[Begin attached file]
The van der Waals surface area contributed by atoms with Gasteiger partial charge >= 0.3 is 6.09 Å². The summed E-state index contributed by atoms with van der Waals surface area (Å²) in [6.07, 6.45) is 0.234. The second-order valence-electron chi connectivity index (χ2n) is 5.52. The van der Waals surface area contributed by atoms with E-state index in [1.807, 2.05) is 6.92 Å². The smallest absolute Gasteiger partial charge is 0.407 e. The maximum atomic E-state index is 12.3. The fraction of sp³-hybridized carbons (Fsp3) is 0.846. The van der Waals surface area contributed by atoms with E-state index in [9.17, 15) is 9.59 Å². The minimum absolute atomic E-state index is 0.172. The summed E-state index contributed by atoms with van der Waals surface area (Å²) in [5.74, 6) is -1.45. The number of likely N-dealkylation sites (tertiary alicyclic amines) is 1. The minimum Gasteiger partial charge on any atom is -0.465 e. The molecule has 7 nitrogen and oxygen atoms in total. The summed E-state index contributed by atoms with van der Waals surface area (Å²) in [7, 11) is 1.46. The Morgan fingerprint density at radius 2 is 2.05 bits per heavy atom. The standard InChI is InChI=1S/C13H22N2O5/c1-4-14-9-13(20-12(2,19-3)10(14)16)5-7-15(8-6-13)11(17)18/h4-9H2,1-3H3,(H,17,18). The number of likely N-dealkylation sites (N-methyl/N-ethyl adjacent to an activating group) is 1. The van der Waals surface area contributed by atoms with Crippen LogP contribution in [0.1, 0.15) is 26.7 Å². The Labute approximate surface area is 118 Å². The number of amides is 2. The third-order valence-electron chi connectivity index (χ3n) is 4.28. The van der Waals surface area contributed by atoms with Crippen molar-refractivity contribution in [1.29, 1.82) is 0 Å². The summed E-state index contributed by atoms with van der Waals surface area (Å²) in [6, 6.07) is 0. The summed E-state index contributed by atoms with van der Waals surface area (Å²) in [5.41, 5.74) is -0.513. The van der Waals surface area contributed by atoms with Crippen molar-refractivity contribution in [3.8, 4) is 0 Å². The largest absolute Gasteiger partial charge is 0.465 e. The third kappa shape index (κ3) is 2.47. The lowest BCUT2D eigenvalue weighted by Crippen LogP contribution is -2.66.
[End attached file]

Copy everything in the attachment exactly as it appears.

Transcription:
The van der Waals surface area contributed by atoms with Gasteiger partial charge >= 0.3 is 6.09 Å². The summed E-state index contributed by atoms with van der Waals surface area (Å²) in [6.07, 6.45) is 0.234. The second-order valence-electron chi connectivity index (χ2n) is 5.52. The van der Waals surface area contributed by atoms with E-state index in [1.807, 2.05) is 6.92 Å². The smallest absolute Gasteiger partial charge is 0.407 e. The maximum atomic E-state index is 12.3. The fraction of sp³-hybridized carbons (Fsp3) is 0.846. The van der Waals surface area contributed by atoms with E-state index in [9.17, 15) is 9.59 Å². The minimum absolute atomic E-state index is 0.172. The summed E-state index contributed by atoms with van der Waals surface area (Å²) in [5.74, 6) is -1.45. The number of likely N-dealkylation sites (tertiary alicyclic amines) is 1. The minimum Gasteiger partial charge on any atom is -0.465 e. The molecule has 7 nitrogen and oxygen atoms in total. The summed E-state index contributed by atoms with van der Waals surface area (Å²) in [7, 11) is 1.46. The Morgan fingerprint density at radius 2 is 2.05 bits per heavy atom. The standard InChI is InChI=1S/C13H22N2O5/c1-4-14-9-13(20-12(2,19-3)10(14)16)5-7-15(8-6-13)11(17)18/h4-9H2,1-3H3,(H,17,18). The number of likely N-dealkylation sites (N-methyl/N-ethyl adjacent to an activating group) is 1. The van der Waals surface area contributed by atoms with Crippen LogP contribution in [0.1, 0.15) is 26.7 Å². The Labute approximate surface area is 118 Å². The number of amides is 2. The third-order valence-electron chi connectivity index (χ3n) is 4.28. The van der Waals surface area contributed by atoms with Crippen molar-refractivity contribution in [1.29, 1.82) is 0 Å². The summed E-state index contributed by atoms with van der Waals surface area (Å²) in [6, 6.07) is 0. The summed E-state index contributed by atoms with van der Waals surface area (Å²) in [5.41, 5.74) is -0.513. The van der Waals surface area contributed by atoms with Crippen molar-refractivity contribution in [3.8, 4) is 0 Å². The largest absolute Gasteiger partial charge is 0.465 e. The third kappa shape index (κ3) is 2.47. The lowest BCUT2D eigenvalue weighted by Crippen LogP contribution is -2.66.